A spokeswoman for the Department of Corrections said Tuesday there were “a number of ongoing probes” into how the pair escaped, but she wouldn’t comment on the details of those investigations.
The new revelations come as authorities chase the most promising lead yet in the manhunt for the pair. DNA from Matt and Sweat was found in a burglarized cabin not far from the prison, a law enforcement source told CNN.
Personal items, including boots, were discovered Saturday inside the cabin in Mountain View, some 20 miles west of the prison, another law enforcement source briefed on the investigation told CNN’s Deborah Feyerick.
The items left behind, and the manner in which they were left, suggest the pair were surprised and left in a hurry, according to the source.
The boots left in the cabin suggest one of the fugitives may be barefoot, the source said, possibly hindering his ability to move through the dense brush. But there may have been other boots and shoes in the cabin that were taken by the pair.
Franklin County Sheriff Kevin Mulverhill told CNN that the search area is centered in Bellmont, New York, and covers roughly 170 square miles. Authorities have flooded the area with helicopters, cruisers and all-terrain vehicles.
As many as 1,000 people are working the search as law enforcement officials try to close a net around the escapees.
“Every rock, every nook, every cranny’s going to be looked at here,” former U.S. Marshal John Cuff said on CNN’s “Anderson Cooper 360.” “And it’s going to be very difficult with the challenges that are presented in the woods up there.”
Ravines, bogs, creeks and cliffs
Those challenges include a densely forested landscape riddled with ravines, bogs, creeks and cliffs — terrain that makes it very difficult to spot a person on foot, even if they’re only a short distance away.
Some more open areas like roads, wider trails, railways and power line cuts give searchers better visibility, but once night falls or bad weather moves in, that advantage fades quickly.
Authorities have thermal imaging gear among their tools in the hunt, but it has to contend with the clutter caused by the heat signatures of other searchers or large animals like deer and bears. In summer, the general heat creates background noise, as well.
Officials are also concerned that the escapees may break in to another one of the seasonal cabins, many used by hunters, and steal weapons.
Some residents flee, others stay put
In Owls Head, one of the communities engulfed in the wide search net, a lot of residents have left their homes while the manhunt unfolds. And many summer tourists appear to be staying away.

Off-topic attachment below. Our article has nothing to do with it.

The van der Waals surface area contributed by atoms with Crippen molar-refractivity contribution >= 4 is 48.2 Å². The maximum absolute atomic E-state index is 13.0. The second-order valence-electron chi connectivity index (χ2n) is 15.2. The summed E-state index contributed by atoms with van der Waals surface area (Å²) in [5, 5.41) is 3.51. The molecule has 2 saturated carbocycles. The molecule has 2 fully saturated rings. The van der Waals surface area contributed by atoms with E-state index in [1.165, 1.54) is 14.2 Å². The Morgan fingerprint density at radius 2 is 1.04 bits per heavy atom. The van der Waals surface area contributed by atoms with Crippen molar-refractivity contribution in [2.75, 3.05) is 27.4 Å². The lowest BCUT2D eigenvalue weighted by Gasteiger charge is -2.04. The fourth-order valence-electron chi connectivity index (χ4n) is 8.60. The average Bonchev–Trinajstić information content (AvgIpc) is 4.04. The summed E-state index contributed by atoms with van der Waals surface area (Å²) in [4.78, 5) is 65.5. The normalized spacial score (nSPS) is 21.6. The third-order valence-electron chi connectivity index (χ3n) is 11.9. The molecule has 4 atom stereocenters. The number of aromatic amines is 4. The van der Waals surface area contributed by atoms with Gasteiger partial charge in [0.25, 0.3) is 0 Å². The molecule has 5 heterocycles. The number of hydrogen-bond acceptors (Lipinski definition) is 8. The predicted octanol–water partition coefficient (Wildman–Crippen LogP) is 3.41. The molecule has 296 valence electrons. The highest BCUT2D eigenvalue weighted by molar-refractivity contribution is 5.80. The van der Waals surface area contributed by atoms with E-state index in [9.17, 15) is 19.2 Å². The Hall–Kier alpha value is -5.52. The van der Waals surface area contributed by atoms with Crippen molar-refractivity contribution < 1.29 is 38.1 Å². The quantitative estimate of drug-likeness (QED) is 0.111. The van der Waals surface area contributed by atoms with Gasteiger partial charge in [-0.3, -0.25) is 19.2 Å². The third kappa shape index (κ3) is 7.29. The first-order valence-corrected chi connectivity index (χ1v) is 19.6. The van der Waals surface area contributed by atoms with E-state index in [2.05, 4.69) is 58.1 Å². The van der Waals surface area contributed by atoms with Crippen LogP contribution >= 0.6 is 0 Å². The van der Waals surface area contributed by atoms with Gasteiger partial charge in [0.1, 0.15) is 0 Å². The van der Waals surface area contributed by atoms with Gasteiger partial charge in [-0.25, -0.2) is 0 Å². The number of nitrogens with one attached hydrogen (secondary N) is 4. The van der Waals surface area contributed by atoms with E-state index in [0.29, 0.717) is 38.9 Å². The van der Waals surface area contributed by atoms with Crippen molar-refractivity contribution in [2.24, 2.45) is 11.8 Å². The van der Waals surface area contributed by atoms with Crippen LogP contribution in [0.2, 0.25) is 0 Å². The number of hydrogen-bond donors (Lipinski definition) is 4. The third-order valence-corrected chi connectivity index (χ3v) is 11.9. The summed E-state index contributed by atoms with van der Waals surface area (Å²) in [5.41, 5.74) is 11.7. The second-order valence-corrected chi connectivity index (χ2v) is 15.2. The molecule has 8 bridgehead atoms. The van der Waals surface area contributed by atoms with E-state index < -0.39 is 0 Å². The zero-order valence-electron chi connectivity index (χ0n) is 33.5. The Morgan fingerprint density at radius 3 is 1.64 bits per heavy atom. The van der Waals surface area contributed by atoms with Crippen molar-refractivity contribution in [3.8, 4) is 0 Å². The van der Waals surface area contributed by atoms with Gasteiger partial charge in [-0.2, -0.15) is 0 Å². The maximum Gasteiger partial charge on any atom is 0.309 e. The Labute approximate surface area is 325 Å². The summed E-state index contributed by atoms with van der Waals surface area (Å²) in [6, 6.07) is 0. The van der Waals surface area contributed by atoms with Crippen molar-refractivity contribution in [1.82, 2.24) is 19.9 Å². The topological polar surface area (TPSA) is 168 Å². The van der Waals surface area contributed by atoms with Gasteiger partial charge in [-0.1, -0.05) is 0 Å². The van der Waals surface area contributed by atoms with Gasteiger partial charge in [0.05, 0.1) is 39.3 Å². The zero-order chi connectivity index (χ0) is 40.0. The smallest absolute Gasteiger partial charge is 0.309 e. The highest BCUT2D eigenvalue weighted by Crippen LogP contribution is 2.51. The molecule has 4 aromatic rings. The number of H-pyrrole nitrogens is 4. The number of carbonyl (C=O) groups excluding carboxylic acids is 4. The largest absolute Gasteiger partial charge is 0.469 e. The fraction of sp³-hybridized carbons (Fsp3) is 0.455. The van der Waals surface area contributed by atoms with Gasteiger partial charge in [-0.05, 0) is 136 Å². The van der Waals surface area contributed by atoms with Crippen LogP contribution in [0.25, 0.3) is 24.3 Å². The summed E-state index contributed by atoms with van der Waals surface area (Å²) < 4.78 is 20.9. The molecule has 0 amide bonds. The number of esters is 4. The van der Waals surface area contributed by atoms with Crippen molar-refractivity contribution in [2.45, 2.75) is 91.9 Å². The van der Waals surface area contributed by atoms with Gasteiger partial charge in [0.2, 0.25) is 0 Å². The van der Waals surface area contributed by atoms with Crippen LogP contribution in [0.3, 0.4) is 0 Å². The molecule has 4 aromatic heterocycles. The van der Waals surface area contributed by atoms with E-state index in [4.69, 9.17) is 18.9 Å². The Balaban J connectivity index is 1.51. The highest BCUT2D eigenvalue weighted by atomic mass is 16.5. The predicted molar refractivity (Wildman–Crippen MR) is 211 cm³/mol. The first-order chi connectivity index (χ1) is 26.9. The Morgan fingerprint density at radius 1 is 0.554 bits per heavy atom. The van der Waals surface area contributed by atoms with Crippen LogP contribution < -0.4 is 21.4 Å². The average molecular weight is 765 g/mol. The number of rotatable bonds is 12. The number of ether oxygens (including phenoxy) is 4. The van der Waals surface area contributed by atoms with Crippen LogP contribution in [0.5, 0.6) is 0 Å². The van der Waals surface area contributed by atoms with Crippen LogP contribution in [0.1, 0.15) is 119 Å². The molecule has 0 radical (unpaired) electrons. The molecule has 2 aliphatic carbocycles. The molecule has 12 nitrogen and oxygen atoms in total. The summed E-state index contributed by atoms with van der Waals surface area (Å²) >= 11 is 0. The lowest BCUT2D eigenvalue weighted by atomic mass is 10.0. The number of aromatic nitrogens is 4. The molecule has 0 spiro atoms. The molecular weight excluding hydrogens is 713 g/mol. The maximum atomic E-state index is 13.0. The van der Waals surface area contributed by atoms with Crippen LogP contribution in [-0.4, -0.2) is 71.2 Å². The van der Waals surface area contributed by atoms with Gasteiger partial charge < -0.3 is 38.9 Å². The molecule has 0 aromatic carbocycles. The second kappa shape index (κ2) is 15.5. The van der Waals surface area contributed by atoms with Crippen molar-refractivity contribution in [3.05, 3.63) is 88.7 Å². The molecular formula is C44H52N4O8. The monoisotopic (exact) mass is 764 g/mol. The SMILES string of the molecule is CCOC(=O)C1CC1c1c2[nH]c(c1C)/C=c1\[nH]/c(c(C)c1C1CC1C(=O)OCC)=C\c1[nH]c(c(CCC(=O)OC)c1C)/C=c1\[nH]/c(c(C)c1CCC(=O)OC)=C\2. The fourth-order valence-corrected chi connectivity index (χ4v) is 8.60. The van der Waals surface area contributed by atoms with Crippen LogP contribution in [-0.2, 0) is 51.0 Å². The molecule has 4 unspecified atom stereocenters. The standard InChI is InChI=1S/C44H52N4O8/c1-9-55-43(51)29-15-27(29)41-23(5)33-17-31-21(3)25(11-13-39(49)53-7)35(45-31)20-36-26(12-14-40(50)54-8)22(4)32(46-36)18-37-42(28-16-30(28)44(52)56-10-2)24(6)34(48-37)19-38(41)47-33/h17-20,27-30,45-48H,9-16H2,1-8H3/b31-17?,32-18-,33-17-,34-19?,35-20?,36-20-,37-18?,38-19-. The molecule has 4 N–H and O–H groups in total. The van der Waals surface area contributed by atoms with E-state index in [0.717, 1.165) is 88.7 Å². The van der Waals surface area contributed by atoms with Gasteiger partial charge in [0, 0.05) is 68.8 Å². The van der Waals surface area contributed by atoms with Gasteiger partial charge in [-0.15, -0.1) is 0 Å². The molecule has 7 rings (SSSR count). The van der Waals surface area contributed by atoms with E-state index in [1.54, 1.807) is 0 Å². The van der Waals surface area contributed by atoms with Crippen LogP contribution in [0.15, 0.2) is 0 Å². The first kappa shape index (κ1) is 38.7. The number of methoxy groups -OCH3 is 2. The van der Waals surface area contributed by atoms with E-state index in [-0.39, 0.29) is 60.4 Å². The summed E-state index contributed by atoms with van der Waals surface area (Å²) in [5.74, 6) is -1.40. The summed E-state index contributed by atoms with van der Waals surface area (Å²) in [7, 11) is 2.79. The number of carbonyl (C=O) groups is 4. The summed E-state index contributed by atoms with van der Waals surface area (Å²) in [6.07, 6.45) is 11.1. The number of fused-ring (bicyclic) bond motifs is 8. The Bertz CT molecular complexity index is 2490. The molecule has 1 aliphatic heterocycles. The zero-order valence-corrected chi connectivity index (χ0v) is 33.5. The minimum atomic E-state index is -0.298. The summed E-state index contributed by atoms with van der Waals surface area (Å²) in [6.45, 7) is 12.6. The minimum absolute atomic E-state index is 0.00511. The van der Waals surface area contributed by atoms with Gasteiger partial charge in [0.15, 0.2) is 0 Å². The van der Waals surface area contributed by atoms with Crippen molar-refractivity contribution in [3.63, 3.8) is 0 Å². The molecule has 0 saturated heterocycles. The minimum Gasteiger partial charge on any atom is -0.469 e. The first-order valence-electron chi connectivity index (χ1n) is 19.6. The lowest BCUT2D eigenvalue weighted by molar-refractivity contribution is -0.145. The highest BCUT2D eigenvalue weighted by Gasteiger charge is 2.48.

But some residents aren’t budging, like Joyce Lawson and Erwin Fleury, both in their 80s.
“I’m not really frightened,” Lawson told CNN. “If I really was frightened, I’d probably leave, but I’m not.”
She said the heavy law enforcement presence gave her reassurance.
“Half the night I’ve got troopers all over the place,” Lawson said. “And all day, too.”
Asked if he was scared of the escaped killers, Fleury, a Korean War veteran, was dismissive.
“These kids? Are you kidding me?” he scoffed. “After what I went through? No.”
Video shows convict being shot with blow gun
Authorities, however, say people have good reason to be afraid of the fugitives.
“Sweat and Matt have violent criminal histories and pose a significant threat to anyone who may come in contact with them,” the U.S. Marshals Service said in a statement last week when the two men were added to its “most wanted” list.
Before his escape, Matt had been serving a 25-year sentence for kidnapping a man, torturing him to death and then dismembering his body. Sweat had been sentenced to life without parole for shooting a sheriff’s deputy multiple times in the head and body and then running him over with the deputy’s squad car.
A video offering an idea of Matt’s mindset emerged Tuesday.
Obtained by ABC News, it shows him smiling and posing with a blow gun in 1997.
“We’re going to dip these in AIDS blood,” he says, holding a dart in front of the camera. “And we’ll put a patent on them, we’ll sell them as deadly weapons.”
Somebody off camera then uses the blow gun to fire a dart into Matt’s outstretched arm.
The video was taken nine months before Matt committed the murder that put him behind bars.